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NV Food Banks Desperate for Summer Volunteers

The Food Bank of Northern Nevada received more than 100,000 pounds of donated food through the recent nationwide Stamp Out Hunger food drive, but all of that must be sorted by volunteers before it expires. (F Delventhal/Flickr)
The Food Bank of Northern Nevada received more than 100,000 pounds of donated food through the recent nationwide Stamp Out Hunger food drive, but all of that must be sorted by volunteers before it expires. (F Delventhal/Flickr)
June 7, 2018

CARSON CITY, Nev. — Food banks typically see a big spike in volunteers around Thanksgiving and Christmas. But during the summer, those same charitable organizations often find themselves short-staffed.

Some food banks in Nevada are now desperate for volunteers. When school is out for the summer, many families that rely on school lunch programs to help feed their kids turn instead to food pantries.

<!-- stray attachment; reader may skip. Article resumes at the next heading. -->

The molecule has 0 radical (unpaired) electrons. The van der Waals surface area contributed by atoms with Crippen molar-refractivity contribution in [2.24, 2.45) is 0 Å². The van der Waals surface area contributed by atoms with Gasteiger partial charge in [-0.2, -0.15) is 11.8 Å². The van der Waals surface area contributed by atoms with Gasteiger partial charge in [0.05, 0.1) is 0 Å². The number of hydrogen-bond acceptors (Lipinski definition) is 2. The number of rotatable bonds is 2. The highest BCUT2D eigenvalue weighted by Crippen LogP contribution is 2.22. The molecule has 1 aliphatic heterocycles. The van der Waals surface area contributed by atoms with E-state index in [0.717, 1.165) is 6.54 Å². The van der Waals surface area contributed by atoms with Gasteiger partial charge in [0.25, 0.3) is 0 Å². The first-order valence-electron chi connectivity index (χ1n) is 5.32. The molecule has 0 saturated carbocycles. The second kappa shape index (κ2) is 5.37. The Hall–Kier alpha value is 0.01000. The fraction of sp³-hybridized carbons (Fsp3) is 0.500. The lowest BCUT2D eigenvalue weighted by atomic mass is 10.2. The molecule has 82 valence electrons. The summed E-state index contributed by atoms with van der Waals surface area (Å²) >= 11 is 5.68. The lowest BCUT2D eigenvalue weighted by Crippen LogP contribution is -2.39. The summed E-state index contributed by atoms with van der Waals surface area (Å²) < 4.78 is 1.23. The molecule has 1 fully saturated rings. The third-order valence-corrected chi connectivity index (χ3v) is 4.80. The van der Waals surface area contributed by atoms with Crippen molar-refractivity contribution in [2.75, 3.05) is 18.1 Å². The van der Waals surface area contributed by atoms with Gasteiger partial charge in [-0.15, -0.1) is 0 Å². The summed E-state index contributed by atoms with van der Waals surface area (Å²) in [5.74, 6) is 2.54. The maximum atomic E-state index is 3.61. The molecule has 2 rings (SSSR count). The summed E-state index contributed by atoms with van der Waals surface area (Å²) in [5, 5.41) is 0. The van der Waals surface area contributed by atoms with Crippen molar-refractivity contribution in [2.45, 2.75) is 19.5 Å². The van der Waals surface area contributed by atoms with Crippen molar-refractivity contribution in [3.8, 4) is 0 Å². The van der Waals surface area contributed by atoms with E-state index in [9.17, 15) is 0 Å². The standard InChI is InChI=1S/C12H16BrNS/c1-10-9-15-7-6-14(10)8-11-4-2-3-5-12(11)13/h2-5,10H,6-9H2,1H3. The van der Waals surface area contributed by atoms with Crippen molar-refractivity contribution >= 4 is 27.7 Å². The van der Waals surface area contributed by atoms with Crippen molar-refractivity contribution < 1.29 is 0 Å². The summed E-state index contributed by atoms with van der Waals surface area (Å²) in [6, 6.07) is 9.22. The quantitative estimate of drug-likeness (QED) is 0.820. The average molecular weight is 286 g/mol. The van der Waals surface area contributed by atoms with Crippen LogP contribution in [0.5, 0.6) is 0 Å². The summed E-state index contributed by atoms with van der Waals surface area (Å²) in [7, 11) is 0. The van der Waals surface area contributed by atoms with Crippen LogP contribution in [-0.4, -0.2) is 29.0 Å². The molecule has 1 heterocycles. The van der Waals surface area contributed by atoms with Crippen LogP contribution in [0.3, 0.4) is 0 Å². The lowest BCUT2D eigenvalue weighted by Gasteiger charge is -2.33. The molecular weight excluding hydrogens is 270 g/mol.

Jocelyn Lantrip is director of marketing and communications with the Food Bank of Northern Nevada.

"We see longer lines, and we're very busy in the summer with families trying to make up that difference in their budget,” Lantrip explained.

But, she said, as demand for food is high during the summer, volunteer turnout tends to be low, as people go out to enjoy warm weather and take vacations. Lantrip added that a successful Stamp Out Hunger food drive through the National Association of Letter Carriers in May brought thousands of pounds of donated food to food banks across the country. But now the organizations need workers to sort and distribute it.

If food doesn't get sorted before its expiration date, it has to be thrown away. So Lantrip said the sooner people come out to volunteer, the more hungry people they'll be able to feed.

"Volunteers coming to a food bank have a direct impact on families getting food on their table,” she said. “And that's what we really want people to know, is we need their help desperately, and when they come in, they are truly making that difference."

Volunteer orientation tends to be quick, Lantrip said, and just a few hours of work can provide a lot of relief.

Katherine Davis-Young, Public News Service - NV